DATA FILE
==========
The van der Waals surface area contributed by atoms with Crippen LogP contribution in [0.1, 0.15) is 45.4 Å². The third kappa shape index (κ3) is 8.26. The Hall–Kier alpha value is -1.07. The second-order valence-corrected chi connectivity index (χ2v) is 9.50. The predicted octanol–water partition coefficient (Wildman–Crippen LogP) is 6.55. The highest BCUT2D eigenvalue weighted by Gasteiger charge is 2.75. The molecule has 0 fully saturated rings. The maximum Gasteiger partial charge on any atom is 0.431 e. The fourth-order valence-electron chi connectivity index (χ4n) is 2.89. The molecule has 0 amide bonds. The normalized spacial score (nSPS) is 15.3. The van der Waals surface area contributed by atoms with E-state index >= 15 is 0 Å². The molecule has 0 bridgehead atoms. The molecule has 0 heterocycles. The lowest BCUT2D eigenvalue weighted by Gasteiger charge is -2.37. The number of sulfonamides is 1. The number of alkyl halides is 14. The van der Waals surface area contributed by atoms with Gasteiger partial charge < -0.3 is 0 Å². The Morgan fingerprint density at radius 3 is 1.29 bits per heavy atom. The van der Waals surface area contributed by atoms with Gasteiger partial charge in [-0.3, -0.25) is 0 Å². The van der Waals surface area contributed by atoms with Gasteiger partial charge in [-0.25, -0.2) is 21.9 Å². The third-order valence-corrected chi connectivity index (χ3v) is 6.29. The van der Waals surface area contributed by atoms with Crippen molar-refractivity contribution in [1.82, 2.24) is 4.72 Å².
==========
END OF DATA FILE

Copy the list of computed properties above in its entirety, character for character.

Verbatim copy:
The van der Waals surface area contributed by atoms with Crippen LogP contribution in [0.1, 0.15) is 45.4 Å². The third kappa shape index (κ3) is 8.26. The Hall–Kier alpha value is -1.07. The second-order valence-corrected chi connectivity index (χ2v) is 9.50. The predicted octanol–water partition coefficient (Wildman–Crippen LogP) is 6.55. The highest BCUT2D eigenvalue weighted by Gasteiger charge is 2.75. The molecule has 0 fully saturated rings. The maximum Gasteiger partial charge on any atom is 0.431 e. The fourth-order valence-electron chi connectivity index (χ4n) is 2.89. The molecule has 0 amide bonds. The normalized spacial score (nSPS) is 15.3. The van der Waals surface area contributed by atoms with E-state index >= 15 is 0 Å². The molecule has 0 bridgehead atoms. The molecule has 0 heterocycles. The lowest BCUT2D eigenvalue weighted by Gasteiger charge is -2.37. The number of sulfonamides is 1. The number of alkyl halides is 14. The van der Waals surface area contributed by atoms with Gasteiger partial charge < -0.3 is 0 Å². The Morgan fingerprint density at radius 3 is 1.29 bits per heavy atom. The van der Waals surface area contributed by atoms with Gasteiger partial charge in [-0.3, -0.25) is 0 Å². The van der Waals surface area contributed by atoms with Gasteiger partial charge in [-0.25, -0.2) is 21.9 Å². The third-order valence-corrected chi connectivity index (χ3v) is 6.29. The van der Waals surface area contributed by atoms with Crippen molar-refractivity contribution in [1.82, 2.24) is 4.72 Å².